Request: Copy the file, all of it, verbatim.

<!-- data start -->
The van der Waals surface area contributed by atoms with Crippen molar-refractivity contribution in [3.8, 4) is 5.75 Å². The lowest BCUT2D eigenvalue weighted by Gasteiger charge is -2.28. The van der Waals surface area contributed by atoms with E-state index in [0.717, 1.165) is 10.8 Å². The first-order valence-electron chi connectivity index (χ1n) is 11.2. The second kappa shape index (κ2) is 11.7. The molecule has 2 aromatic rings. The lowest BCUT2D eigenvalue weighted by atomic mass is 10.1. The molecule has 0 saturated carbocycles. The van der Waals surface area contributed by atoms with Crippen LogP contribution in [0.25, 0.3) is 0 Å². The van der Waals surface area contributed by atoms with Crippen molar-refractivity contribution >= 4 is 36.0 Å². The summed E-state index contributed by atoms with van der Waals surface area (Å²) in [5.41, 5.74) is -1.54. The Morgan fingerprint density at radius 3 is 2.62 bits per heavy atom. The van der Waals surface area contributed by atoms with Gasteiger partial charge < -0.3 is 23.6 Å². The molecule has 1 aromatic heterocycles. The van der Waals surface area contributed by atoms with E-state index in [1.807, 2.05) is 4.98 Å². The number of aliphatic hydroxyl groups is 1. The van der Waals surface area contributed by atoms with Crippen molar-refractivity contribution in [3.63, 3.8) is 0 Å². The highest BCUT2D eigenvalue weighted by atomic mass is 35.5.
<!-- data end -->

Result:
The van der Waals surface area contributed by atoms with Crippen molar-refractivity contribution in [3.8, 4) is 5.75 Å². The lowest BCUT2D eigenvalue weighted by Gasteiger charge is -2.28. The van der Waals surface area contributed by atoms with E-state index in [0.717, 1.165) is 10.8 Å². The first-order valence-electron chi connectivity index (χ1n) is 11.2. The second kappa shape index (κ2) is 11.7. The molecule has 2 aromatic rings. The lowest BCUT2D eigenvalue weighted by atomic mass is 10.1. The molecule has 0 saturated carbocycles. The van der Waals surface area contributed by atoms with Crippen LogP contribution in [0.25, 0.3) is 0 Å². The van der Waals surface area contributed by atoms with Crippen molar-refractivity contribution >= 4 is 36.0 Å². The summed E-state index contributed by atoms with van der Waals surface area (Å²) in [5.41, 5.74) is -1.54. The Morgan fingerprint density at radius 3 is 2.62 bits per heavy atom. The van der Waals surface area contributed by atoms with Gasteiger partial charge < -0.3 is 23.6 Å². The molecule has 1 aromatic heterocycles. The van der Waals surface area contributed by atoms with E-state index in [1.807, 2.05) is 4.98 Å². The number of aliphatic hydroxyl groups is 1. The van der Waals surface area contributed by atoms with Crippen molar-refractivity contribution in [3.63, 3.8) is 0 Å². The highest BCUT2D eigenvalue weighted by atomic mass is 35.5.